|Born: April 6, 1906|
|Died: November 1, 1937 (aged 31)|
Spring Arbor Township, Michigan
|September 18, 1929, for the Cincinnati Reds|
|Last MLB appearance|
|September 17, 1936, for the Cincinnati Reds|
|Earned run average||4.50|
Benjamin Rudolph Frey (April 6, 1906 – November 1, 1937) was a right-handed pitcher in Major League Baseball from 1929 to 1936, playing primarily with the Cincinnati Reds. Frey appeared in 256 major league baseball games (127 as a starter) and had a lifetime record of 57–82 in 1160 innings pitched. He was a sidearm pitcher with a sweeping motion that was effective against right-handed hitters. His lifetime earned run average of 4.50 was good for an adjusted ERA+ of 90. Frey suffered an arm injury which ultimately led to his retirement and subsequent suicide.
Frey was born in Dexter, Michigan. After spending time with the Toledo Mud Hens, he entered the major leagues in 1929 with the Cincinnati Reds. In 1930, Frey lost 18 games, most in the National League. His best season was 1934 when he was 11–16 for the Reds with a 3.52 ERA (adjusted ERA+ of 116), finishing sixteenth in the 1934 National League Most Valuable Player voting. Frey suffered an arm injury and was sent down to a minor league team in Nashville for the 1937 season. Frey refused to report to Nashville and asked to be put on the voluntarily retired list.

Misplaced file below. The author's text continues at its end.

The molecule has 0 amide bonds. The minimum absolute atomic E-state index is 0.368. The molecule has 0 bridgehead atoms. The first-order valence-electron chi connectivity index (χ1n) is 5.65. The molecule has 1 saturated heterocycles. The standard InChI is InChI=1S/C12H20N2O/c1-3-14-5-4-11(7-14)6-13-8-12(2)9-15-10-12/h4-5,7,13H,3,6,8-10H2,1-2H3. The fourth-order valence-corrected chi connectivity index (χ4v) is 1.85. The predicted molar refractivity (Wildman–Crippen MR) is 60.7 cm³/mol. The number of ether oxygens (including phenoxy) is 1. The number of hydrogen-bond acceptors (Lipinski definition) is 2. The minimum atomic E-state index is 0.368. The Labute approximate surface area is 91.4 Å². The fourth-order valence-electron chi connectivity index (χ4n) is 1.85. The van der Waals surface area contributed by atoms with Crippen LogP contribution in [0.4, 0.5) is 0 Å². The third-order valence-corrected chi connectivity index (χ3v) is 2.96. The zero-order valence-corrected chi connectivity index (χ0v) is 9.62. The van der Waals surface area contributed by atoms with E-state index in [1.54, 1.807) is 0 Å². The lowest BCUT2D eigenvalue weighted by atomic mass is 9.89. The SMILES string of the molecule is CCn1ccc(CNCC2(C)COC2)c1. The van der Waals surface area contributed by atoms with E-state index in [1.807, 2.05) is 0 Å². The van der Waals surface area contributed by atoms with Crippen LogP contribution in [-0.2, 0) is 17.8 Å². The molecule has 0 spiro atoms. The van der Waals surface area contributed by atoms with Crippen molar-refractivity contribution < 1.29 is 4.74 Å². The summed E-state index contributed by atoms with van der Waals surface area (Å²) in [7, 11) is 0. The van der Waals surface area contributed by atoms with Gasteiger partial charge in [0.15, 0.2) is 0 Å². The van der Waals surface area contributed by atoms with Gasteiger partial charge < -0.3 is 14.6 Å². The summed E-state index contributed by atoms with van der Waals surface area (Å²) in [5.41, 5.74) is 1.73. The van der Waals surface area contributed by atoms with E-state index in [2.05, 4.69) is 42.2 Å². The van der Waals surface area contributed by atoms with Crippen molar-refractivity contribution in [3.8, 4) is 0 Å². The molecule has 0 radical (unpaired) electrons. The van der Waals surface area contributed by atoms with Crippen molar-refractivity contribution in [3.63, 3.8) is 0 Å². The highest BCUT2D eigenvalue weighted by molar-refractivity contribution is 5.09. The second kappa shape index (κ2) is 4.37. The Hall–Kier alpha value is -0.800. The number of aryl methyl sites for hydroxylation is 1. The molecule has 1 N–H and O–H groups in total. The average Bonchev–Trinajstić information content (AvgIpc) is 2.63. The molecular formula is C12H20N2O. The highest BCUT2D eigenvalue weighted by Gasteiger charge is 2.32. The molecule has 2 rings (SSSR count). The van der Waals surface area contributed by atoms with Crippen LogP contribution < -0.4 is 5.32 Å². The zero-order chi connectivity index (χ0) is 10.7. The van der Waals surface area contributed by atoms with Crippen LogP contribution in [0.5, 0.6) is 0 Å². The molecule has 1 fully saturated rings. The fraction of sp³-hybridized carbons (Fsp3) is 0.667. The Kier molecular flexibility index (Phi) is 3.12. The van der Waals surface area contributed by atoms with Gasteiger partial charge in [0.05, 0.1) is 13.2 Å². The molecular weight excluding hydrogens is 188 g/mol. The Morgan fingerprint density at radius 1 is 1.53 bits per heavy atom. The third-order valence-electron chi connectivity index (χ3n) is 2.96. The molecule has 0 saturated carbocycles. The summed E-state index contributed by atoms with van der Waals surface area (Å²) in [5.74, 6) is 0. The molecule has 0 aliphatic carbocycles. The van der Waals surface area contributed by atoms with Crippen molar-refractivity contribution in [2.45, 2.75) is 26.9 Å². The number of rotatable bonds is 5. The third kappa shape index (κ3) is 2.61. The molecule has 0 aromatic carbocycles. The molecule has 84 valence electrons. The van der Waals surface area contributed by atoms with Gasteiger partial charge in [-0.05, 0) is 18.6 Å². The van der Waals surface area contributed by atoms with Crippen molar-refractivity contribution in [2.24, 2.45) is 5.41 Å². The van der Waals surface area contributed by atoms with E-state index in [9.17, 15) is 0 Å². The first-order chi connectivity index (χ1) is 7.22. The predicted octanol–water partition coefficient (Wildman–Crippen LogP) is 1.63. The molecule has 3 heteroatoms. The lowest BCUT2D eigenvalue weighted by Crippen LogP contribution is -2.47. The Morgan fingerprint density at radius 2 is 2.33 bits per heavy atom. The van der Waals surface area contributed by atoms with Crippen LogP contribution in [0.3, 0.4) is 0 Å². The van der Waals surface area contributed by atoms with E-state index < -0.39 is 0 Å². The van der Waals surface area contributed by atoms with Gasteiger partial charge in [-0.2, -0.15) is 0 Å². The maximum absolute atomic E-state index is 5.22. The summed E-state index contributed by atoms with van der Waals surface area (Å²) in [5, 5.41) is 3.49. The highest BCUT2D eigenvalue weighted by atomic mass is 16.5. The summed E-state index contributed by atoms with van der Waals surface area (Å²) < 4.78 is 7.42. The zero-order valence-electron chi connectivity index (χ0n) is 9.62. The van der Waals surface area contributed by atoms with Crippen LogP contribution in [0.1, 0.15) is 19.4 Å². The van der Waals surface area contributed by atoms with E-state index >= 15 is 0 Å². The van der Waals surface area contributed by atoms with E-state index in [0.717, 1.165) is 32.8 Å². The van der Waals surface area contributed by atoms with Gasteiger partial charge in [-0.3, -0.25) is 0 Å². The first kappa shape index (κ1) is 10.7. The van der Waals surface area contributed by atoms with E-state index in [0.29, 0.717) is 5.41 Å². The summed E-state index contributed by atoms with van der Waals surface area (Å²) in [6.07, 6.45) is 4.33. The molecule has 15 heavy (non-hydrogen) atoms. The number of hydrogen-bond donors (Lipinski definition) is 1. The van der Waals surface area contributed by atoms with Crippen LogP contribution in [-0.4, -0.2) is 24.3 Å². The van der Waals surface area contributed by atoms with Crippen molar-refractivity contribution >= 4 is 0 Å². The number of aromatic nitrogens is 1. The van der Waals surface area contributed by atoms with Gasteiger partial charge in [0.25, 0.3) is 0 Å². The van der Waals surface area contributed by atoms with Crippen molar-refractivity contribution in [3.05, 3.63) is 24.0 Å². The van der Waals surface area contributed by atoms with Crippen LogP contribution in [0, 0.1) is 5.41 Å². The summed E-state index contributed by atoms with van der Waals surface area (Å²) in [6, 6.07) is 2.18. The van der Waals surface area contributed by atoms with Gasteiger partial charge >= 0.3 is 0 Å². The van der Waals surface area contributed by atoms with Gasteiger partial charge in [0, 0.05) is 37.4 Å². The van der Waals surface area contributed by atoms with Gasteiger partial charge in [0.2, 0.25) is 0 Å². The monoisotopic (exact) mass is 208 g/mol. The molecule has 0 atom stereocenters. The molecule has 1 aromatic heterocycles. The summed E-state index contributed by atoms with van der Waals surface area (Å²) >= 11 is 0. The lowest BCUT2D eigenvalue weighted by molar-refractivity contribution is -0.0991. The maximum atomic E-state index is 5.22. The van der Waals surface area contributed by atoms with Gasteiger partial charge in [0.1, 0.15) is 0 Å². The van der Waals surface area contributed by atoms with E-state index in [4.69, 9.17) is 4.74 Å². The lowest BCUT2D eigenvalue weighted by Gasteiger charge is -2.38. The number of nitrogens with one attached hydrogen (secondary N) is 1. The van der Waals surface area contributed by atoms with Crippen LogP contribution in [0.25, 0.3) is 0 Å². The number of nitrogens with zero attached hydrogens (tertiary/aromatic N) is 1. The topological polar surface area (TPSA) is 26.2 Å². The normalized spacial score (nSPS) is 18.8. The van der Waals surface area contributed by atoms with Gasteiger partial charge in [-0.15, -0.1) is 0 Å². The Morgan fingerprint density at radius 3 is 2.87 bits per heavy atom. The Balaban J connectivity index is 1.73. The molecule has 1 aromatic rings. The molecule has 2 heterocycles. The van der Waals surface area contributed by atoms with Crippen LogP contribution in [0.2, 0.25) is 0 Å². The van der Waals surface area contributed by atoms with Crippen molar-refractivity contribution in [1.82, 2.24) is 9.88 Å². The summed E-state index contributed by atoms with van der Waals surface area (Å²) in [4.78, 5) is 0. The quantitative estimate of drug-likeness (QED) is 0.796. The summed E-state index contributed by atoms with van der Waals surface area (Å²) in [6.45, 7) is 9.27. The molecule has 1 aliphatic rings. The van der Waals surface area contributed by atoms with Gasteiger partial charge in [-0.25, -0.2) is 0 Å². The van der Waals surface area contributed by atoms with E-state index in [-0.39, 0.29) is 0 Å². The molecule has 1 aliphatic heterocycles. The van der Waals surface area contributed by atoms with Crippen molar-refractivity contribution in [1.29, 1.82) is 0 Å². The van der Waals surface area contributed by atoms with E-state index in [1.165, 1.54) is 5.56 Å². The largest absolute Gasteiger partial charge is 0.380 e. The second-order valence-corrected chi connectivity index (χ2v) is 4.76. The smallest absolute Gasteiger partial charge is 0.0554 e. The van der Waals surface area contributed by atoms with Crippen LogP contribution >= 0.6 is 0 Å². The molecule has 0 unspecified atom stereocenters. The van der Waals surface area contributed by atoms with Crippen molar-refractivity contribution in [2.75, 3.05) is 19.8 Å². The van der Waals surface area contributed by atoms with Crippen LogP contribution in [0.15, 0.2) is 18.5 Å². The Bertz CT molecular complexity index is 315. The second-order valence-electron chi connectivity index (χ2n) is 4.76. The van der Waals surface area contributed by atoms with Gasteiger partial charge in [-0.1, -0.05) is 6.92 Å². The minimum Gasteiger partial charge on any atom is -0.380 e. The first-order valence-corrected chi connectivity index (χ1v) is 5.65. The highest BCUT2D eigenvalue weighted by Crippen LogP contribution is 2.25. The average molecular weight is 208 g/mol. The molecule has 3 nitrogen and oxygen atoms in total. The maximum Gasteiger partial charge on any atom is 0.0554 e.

Frey committed suicide on November 1, 1937 in Spring Arbor Township, Michigan at the home of his sister. He had run a hose from his car's exhaust into the back seat and died of carbon monoxide poisoning. Frey had been in despair over his injured arm, which he did not think would ever recover sufficiently for a return to the major leagues.
- "Benny Frey Wins First Start for Cincy Outfit". Toledo News-Bee. September 19, 1929. Retrieved December 11, 2012.
- Frank Hoffmann; Edward J. Rielly; Martin Manning (2003). Baseball and American Culture. Haworth Press. ISBN 0-7890-1485-8.
- Loren L Coleman (2004). The Copycat Effect. Simon and Schuster. ISBN 1-4165-0554-7.
- "Benny Frey, Former Red Hurler, Passes". Windsor Daily Star. November 2, 1937. Retrieved December 11, 2012.
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